By Colin Burrows
The Green Team at St. Anthony’s School and Terracycle, an international organization which upcycles garbage, have been offering Kincardine residents an option for items that are not typically accepted in other recycling streams, for six years. Terracycle has a mission to divert some of the waste that would otherwise end up in the landfill and put it to use again, instead of just throwing it out.
“They are not recycling; they call it upcycling,” said Amanda Saxton, a teacher at St. Anthony’s School. “They take an item, break it down into pellets and then create something that will have a long life, like a paving stone or a park bench or watering cans and rain barrels – items that are going to have a long lifespan rather than a single use. Rather than using new resources they are reusing waste.”
Saxton said the unique thing about the program is that the items they accept change. Terracycle is funded by corporations. For example, they had a cookie wrapper brigade which was sponsored by Mr. Christie, but they have recently stopped that program.
“It’s positive PR for companies,” she said. “They recognize that they are producing all this waste and there is something they can do about it.”
When programs end, it causes some difficulty for Amanda and the Green Team. They have to separate items that are no longer accepted, and many of them end up going to the local landfill.
She suggests people look at the current list of accepted items on the Kincardine Terracycle page.
Terracycle opened the program up to individual groups who could collect items within their communities. The Green Team at St. Anthony’s School saw it as a good opportunity for a school program.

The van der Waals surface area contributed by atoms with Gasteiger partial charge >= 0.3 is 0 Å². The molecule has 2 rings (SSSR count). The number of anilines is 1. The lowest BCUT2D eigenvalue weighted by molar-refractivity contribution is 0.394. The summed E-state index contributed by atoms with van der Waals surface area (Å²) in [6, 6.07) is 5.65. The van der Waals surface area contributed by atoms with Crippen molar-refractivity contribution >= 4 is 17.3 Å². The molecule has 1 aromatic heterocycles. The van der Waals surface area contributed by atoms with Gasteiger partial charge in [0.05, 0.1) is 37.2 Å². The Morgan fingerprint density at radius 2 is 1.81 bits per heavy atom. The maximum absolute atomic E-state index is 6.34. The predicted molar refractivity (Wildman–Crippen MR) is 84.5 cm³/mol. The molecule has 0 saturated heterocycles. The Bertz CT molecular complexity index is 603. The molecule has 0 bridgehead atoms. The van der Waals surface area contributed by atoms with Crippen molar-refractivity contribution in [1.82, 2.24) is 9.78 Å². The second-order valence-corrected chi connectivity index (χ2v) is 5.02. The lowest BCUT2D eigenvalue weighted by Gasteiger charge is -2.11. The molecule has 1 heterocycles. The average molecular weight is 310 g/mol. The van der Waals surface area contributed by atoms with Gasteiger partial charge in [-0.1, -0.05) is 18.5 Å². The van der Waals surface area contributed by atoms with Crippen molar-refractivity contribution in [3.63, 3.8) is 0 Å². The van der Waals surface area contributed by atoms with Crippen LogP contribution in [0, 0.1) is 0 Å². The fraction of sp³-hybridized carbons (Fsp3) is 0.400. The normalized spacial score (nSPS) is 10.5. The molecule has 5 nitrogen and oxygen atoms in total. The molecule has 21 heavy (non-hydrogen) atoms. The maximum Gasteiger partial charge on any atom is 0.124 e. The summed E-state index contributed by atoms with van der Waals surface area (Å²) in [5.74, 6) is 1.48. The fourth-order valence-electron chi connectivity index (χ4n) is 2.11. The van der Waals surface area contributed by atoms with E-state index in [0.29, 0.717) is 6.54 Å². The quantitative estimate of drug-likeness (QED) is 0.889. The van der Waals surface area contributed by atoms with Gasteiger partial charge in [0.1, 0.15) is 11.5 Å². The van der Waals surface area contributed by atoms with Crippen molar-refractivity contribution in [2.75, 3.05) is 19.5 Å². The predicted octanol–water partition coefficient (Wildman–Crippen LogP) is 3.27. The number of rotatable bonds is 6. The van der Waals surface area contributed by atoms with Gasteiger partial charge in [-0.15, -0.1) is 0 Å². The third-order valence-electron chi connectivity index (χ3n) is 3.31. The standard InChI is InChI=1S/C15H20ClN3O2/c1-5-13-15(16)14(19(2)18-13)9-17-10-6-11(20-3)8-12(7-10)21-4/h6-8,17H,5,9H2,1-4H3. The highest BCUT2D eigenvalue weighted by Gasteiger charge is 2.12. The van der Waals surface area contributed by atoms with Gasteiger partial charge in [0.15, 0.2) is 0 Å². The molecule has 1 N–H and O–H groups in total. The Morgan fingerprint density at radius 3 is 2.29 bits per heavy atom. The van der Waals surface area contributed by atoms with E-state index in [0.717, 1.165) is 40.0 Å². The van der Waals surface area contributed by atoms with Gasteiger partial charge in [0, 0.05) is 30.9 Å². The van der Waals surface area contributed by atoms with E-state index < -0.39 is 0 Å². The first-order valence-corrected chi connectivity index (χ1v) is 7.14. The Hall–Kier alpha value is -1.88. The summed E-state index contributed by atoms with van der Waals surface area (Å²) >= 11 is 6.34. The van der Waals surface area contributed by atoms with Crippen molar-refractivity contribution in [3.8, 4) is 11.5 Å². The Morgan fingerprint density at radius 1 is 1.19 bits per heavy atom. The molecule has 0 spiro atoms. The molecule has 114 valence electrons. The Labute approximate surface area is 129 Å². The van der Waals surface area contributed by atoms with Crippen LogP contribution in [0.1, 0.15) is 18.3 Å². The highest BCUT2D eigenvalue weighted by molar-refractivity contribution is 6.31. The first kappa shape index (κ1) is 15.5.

“A lot of the waste we were accepting at the time was school lunch waste,” said Saxton, “items such as juice pouches and Lunchables trays.”
Then Terracycle started accepting more items like diaper packages and cereal bags, which were not common items at the school.
It was opened up to the community and green bins have been placed through out the municipality. Green bins are currently located at the Tiverton arena near the dumpsters, St. Anthony’s School near the dumpsters, the Kincardine Library front entrance and the Davidson Centre, outside the new entrance.
Saxton picks it up about once a month and the students in the Green Team sort it out into individual streams. Then it gets shipped to Terracycle Canada in Toronto for free. Terracycle pays approximately one cent per item to the organization.
Over the six years since the Green Team started the program, they have earned $2,249.43.
The money they receive goes to buy the collection bins and to buy plants and supplies for the Green Team’s butterfly room at St. Anthony’s. It also gets used to bring in environmentally-related guest speakers to the school.
“Other companies pick a charity and their money will be donated to them,” said Saxton. “It’s kind of a two-fold benefit.”
Currently Terracycle Kincardine accepts cigarette butts, outer milk bags, personal electronics, dishwasher tab packages, Tilda rice bags, print/toner cartridges, toothbrushes, toothpaste, single use flosses, markers and pens, Nespresso capsules, food pouches, Yves Cuisine packaging, Lunchables trays, Barilla packaging, EOS containers, Europe’s Best packaging, razors and packaging, Love Organics packaging, Febreze products and packaging, and they are now accepting old t-shirts, even it they are ripped, that they can turn into reusable shopping bags.
“The problem isn’t so much people putting things in that they think can be Terracycled,” said Saxton. “It’s when they think our bin is a garbage can and they throw in their coffee … items that leak all over everything … items like milk bags, if they do end up all sticky and gross, they end up in a landfill. That becomes a problem when people put in leaky items that contaminate things.”